2. You’re a pretentious prick but I know you love me.

      1. We were so blissfully free of you for a day or two, rectal. Can’t you just kill yourself already?

        1. I don’t claim to know your tastes in beer but your statement that “Most people have no taste” does qualify you a “a pretentious prick”, regardless of the source of the accusation.

          1. Sure, I’m a prick, but not because I say a true statement. Most people really have no taste.

    3. See, I have incredible taste in movies. I’ve never read anword of Rand, but I appreciate the sentiment. I give the movie a solid meh. It was nice to hear the message on the big screen cause fuck those socialists and other statists, but the screenplay was kind of shitty. I think everyone who says it wasn’t bad is just afraid to admit the truth or is just excited about their favorite book being a movie. You’ll notice how people only say things like ‘better than expected’, ‘not bad’, ‘pretty tolerable’ and the like. When was the last time people were excited about a tolerable movie?

      1. This is exactly why my Spider Sense is tingling so much.

        1. Epi, you’re not going to wind up throwing your drink at the screen. Could they have done a better job with this movie? Unquestionably yes. Did they do a bad job? Unquestionably no. It’s not a great movie, but it is a good movie. If you end up hating it, at least that’ll give you more fuel for your “people have no taste” meme.

          1. Is there any pizza in the movie?

            1. Actually, that’s how they should update the film to avoid all of the train business. Instead of Rearden Metal, it should be Rearden Pizza. Instead of Taggart Transcontinental, it should be Taggart Pizza Service, a national pizza delivery company along the lines of UPS. But only delivering pizza.

              The focus of the story would be on looters trying to force Rearden to use cheap ingredients and to deliver frozen pizzas instead of fresh ones.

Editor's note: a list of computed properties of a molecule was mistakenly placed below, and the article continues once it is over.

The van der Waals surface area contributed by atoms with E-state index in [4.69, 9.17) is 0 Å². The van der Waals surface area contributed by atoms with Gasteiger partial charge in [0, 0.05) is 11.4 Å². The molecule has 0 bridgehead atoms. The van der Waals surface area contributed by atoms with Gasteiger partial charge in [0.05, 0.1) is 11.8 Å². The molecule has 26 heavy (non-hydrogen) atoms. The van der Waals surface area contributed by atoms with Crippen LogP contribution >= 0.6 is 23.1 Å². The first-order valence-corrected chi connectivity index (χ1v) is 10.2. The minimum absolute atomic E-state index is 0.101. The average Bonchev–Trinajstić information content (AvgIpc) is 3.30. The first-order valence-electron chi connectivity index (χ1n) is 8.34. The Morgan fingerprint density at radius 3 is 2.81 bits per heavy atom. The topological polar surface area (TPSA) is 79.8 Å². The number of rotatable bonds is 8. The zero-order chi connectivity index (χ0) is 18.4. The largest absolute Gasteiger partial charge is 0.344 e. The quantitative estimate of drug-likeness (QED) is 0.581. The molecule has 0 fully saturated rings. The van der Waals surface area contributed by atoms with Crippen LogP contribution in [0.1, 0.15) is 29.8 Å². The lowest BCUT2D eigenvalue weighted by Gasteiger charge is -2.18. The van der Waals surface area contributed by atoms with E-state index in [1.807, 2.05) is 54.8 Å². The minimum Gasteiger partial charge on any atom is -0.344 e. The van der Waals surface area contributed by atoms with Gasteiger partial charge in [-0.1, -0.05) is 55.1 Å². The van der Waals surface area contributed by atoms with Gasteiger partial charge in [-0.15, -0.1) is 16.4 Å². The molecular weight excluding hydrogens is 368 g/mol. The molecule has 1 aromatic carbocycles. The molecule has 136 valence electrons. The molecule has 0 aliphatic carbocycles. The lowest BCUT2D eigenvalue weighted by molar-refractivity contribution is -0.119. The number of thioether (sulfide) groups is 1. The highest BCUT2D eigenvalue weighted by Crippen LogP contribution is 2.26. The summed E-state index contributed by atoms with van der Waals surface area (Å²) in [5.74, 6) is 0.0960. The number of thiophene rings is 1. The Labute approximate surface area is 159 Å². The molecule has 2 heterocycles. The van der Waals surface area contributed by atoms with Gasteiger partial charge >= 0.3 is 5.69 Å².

John Galt’s great, abandoned invention is a machine that can place things in stasis, which would allow for fresh, hot pizzas to be delivered to any location in the world.

              Francisco d’Anconia is still a brilliant heir to a massive fortune who pretends to be a dilettante, but it’s olive oil, not copper, that funds his activities.

              Otherwise, pretty much the same story and philosophy. But with pizza.

    4. Poor baby.

  6. Why isn’t Atlas actually in it?

  7. The national debt is a fight against the powers of mankind in the war against the womankind. The kind of thing that does this is a deep hated of love and life that causes me to feel bad about the way our government is eating our future with a big-ass spoon. The government is slamming our assholes with a life-hating zeal that rapes my perception of the way Tiger Woods is WINNING the Masters like a masturbating child trying to understand the world in a way that keeps us safe. Bush knew this, which is the reason he cut taxes for the corporate masters in the way that rapes all our children. The only way to get beyond our greed is a massive army of porno wives that allow for butt-sex. Butt-sex drips shit mixed with cum on the machines of power that control the way we spend money on various things like cigars and bottles of bourbon and butt-sex. Now, if you understand that this means that nuclear warfare destroy the massive porno industry then Gillespie excellent idea of keeping the size of the federal budget to 19% of GPD, then I’ll grant you that butt-sex won’t do a hell of a lot of good. Yet, just remember that life is worth living if the cocaine is in your nose and your dick is in the porno wife’s ass.


    1. So, you liked the movie, then, Charlie?

      1. Sorta.

        1. Deep couches make the Ayn Rand spectacle a lot like the Rand Ayn spectacular love of the peace czars that are killing my will to do good. But this isn’t exactly the thing that gets my asshole loosened. More so, I can love the fact that the Republicrats are funneling my hard earned cash into public schools while Demoplicans are do their part to pay teachers too much of my hard earned party lifestyle. Understanding the reason for this suicide of life and bright songs is the reason that cum and shit is the love miracle of the next generation. I’m pretty sure that the Alabamanuts who are raping their sisters have never seen the shit I’ve seen. Commies are not known for the Ayn Rand solution to the problem of securing our party lifestyles. I’m pretty sure that the Jews are just as much to blame for the shit I’ve pooped since the last sunrise of the new village. In conlusion, I hate the political parties and love the porno parties.


    2. You know, I’m not sure that that isn’t something Charlie would rant.

    3. That read like cocaine. My jaw started clenching. Not that I would know, I’ve just heard…

      1. If your jaw is clenching, then you didn’t do cocaine, or anything that was mostly cocaine. Enjoy your speed.